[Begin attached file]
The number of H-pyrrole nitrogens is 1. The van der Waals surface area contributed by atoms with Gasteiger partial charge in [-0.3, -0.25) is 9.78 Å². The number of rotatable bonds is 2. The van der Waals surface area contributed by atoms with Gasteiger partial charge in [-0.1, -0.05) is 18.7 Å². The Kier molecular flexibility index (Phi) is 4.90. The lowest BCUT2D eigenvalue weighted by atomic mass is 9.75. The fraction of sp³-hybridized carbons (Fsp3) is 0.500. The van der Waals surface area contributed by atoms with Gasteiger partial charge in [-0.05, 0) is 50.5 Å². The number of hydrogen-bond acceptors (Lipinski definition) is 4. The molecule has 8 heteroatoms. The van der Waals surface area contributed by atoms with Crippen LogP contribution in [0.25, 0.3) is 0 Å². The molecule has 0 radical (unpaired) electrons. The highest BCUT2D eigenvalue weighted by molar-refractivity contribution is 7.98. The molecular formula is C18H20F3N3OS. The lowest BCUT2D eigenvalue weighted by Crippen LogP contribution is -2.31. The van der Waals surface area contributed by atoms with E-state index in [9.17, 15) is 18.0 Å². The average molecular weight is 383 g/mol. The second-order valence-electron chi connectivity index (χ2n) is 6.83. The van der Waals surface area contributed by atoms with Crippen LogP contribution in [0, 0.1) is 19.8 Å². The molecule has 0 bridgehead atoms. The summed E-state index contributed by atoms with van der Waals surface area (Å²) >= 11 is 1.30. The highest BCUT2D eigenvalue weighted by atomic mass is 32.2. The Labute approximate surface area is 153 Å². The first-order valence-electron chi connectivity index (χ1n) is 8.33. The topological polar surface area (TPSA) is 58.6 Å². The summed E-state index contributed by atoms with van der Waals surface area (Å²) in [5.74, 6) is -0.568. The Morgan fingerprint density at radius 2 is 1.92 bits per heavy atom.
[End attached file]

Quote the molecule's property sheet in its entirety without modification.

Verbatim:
The number of H-pyrrole nitrogens is 1. The van der Waals surface area contributed by atoms with Gasteiger partial charge in [-0.3, -0.25) is 9.78 Å². The number of rotatable bonds is 2. The van der Waals surface area contributed by atoms with Gasteiger partial charge in [-0.1, -0.05) is 18.7 Å². The Kier molecular flexibility index (Phi) is 4.90. The lowest BCUT2D eigenvalue weighted by atomic mass is 9.75. The fraction of sp³-hybridized carbons (Fsp3) is 0.500. The van der Waals surface area contributed by atoms with Gasteiger partial charge in [-0.05, 0) is 50.5 Å². The number of hydrogen-bond acceptors (Lipinski definition) is 4. The molecule has 8 heteroatoms. The van der Waals surface area contributed by atoms with Crippen LogP contribution in [0.25, 0.3) is 0 Å². The molecule has 0 radical (unpaired) electrons. The highest BCUT2D eigenvalue weighted by molar-refractivity contribution is 7.98. The molecular formula is C18H20F3N3OS. The lowest BCUT2D eigenvalue weighted by Crippen LogP contribution is -2.31. The van der Waals surface area contributed by atoms with E-state index in [9.17, 15) is 18.0 Å². The average molecular weight is 383 g/mol. The second-order valence-electron chi connectivity index (χ2n) is 6.83. The van der Waals surface area contributed by atoms with Crippen LogP contribution in [0, 0.1) is 19.8 Å². The molecule has 0 bridgehead atoms. The summed E-state index contributed by atoms with van der Waals surface area (Å²) >= 11 is 1.30. The highest BCUT2D eigenvalue weighted by atomic mass is 32.2. The Labute approximate surface area is 153 Å². The first-order valence-electron chi connectivity index (χ1n) is 8.33. The topological polar surface area (TPSA) is 58.6 Å². The summed E-state index contributed by atoms with van der Waals surface area (Å²) in [5.74, 6) is -0.568. The Morgan fingerprint density at radius 2 is 1.92 bits per heavy atom.